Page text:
1) What is “metadata”?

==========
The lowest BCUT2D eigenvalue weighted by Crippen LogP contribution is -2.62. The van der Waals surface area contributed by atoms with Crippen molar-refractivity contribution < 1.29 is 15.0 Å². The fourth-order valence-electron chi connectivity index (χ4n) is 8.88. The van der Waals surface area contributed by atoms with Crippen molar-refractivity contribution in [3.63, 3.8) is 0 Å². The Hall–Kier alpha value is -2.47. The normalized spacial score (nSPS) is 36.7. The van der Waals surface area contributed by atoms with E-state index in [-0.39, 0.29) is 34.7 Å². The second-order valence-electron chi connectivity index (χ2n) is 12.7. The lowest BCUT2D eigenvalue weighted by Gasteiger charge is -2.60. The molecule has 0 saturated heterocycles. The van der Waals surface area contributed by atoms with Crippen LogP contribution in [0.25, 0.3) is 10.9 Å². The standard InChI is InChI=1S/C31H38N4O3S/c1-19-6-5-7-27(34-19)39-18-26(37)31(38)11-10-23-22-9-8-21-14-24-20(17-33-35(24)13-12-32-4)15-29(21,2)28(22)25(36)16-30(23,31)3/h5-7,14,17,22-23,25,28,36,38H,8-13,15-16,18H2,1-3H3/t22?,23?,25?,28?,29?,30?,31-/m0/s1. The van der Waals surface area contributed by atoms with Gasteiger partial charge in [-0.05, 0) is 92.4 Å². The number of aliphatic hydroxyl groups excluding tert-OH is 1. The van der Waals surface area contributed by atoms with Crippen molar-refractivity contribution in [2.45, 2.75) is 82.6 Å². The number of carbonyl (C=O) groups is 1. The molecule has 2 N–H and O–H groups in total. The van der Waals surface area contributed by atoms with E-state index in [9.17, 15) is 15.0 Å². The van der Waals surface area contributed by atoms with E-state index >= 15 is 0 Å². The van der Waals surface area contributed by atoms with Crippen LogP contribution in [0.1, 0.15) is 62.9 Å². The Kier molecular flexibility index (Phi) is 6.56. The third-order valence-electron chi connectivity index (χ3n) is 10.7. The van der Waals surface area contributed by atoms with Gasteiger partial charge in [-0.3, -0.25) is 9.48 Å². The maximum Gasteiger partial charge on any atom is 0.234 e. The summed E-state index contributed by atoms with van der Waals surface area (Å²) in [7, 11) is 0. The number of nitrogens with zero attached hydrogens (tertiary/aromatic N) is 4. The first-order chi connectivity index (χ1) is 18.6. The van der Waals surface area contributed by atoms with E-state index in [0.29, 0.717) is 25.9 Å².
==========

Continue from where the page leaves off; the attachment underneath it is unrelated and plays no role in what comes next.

The term “metadata” has been thrown around plenty by politicians and news sources when discussing the recent NSA revelations, but what exactly does that mean? According to TechTerms.com, metadata literally means “data about data” and is used in a few different ways. When talking about “NSA metadata,” there’s a lot of information there. It includes information about your internet usage and your phone calls, like who you called, where you were when you made the call, and how long the phone call lasted. It also includes your phone’s SIM card number and your cell phone service provider. According to The Guardian, metadata is created every time you use your phone to place a phone call, check your email, send a text message, or even every time your phone connects to a network. Metadata is also created through small things in our everyday environments, like tiny RFID chips in passports, GPS systems in our cars, and even turnstiles in parking garages. These tiny sensors create information all around us. The NSA has been gathering this information, and according to the PEW Research Center, in 2012 more than 85% of Americans carried cell phones with them, so a lot of personal information is gathered. Even things like where we shop, how often we go through the drive through for fast food, and even where our loved ones sleep. All this is information the NSA accesses.